Centaurrea cyanus - Bachelors Buttons
I’ve had pictures of this up before but not while it is in full bloom. This plant is a result of the same seed mix that introduced the evening primroses, Larkspur, small pink poppies, several cosmos and the tickseed plant pictured below. Honestly I don’t know why the plant is called what it is as buttons in that shape must’ve been a pain to get undone but the blue color of the flowers is quite striking.

Coreopsis tinctoria –Plains Coreopsis
I admit the angle on this one is a little funny because this little tickseed was growing under a much larger evening primrose. There are a few of these guys in the crescent bed and they came in with the wildflower seed mix and hopefully will naturalize.

Hemerocallis fulva – Tawny Daylily
These daylilies finally bloomed in a corner of the yard and much to surprise they are the breed of day lily often indicated as entirely edible and one of the better ones for foraging. The pretty orange blooms are a double bonus however as they do brighten an area under a Crape Myrtle.

Lampranthus sp. – Ice Plant
I don’t have precise information on this species of Ice plant, but I do know it’s a tender perennial in our climate as opposed to normal ice plant (delosperma cooperii). The change in leaves and the variegation do make the extra fuss worth it and finally it’s decided to bloom. This picture was taken in the early evening after the flowers had closed yet it took a year to get it to bloom at all.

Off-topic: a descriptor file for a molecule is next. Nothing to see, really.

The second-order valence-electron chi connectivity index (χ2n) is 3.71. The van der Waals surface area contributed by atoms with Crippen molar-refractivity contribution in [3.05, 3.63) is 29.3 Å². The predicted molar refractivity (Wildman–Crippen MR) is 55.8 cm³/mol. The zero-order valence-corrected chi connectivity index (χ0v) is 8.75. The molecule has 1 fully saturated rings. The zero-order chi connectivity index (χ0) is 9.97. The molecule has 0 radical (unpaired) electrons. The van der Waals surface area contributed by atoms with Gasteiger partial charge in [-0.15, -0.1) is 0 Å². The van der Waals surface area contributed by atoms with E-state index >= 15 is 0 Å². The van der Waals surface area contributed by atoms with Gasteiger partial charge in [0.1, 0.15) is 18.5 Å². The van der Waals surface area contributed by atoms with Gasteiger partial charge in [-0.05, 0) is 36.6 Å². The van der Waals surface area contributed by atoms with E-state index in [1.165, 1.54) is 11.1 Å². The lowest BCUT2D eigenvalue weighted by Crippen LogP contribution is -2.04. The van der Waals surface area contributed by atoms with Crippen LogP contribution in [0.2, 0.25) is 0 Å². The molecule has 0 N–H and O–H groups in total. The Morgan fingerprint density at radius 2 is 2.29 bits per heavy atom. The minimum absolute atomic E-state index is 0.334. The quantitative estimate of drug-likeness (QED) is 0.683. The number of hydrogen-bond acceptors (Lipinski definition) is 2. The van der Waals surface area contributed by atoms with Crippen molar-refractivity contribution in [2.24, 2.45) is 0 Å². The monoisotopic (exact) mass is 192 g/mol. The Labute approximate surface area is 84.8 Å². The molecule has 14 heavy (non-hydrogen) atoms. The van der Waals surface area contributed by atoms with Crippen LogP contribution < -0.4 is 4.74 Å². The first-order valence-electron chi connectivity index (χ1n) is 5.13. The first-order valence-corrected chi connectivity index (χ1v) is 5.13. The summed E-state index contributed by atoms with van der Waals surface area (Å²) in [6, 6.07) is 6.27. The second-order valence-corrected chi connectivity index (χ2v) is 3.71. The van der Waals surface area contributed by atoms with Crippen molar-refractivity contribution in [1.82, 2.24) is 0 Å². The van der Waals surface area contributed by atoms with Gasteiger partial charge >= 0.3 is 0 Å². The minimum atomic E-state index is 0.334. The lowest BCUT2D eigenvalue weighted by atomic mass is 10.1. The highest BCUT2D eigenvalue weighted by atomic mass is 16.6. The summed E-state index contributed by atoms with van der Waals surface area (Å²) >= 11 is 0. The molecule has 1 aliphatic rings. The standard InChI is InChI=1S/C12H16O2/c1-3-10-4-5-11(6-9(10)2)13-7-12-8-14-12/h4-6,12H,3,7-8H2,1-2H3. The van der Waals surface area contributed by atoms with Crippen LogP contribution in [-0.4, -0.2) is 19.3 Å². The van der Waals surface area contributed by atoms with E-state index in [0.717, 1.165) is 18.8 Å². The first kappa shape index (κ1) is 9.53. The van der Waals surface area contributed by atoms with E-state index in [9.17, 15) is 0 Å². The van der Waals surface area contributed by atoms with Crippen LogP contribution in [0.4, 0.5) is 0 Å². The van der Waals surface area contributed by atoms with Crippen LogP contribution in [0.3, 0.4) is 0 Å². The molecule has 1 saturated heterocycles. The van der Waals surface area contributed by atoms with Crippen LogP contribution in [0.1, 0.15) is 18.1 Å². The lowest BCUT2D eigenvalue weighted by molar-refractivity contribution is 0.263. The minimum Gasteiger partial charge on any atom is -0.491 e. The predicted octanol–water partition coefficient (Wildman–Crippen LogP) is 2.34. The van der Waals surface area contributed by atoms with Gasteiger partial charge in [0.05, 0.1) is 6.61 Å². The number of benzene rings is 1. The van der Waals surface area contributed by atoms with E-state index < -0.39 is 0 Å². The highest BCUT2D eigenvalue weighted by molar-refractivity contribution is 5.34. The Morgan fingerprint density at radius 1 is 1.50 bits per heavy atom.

Plectrantus amboinicus – Cuban Oregano
That’s right; it’s a member of the Swedish Ivy family and yet is edible and in taste and scent sort of resembles a mix between basil and oregano. The normal ones you might see at the store have smaller solid green leaves but as of late varieties have appeared that look like this or that also have splashes of pink on the leaves.Ironically it makes for a fantastic house plant so you have a supply of herbal goodness year-round.

This covers the garden topics and we must move on to a discussion of the farmers market this weekend. The weather has said there is a 50% chance of showers that’s the same for Thursday and Friday so hopefully the weather system isn’t going to mess with Saturday. The weather for Sunday is supposed to be clear and sunny and hopefully what storms we get will cool off the temperatures a bit. The Fayetteville Farmer’s Market runs from 9:00 am through 1:00 pm and may go later if there is enough foot traffic. The market is located at 325 Franklin Street in the Transportation Museum’s parking lots and is a rain or shine event. I might add the Sustainable neighbors Garden tour is on Sunday between 1:00 and 4:00pm information about the tour can be found in the link at the beginning of this article. But enough of the event information below is this week’s plant list.

Southward Skies: A northern guide to southern Gardening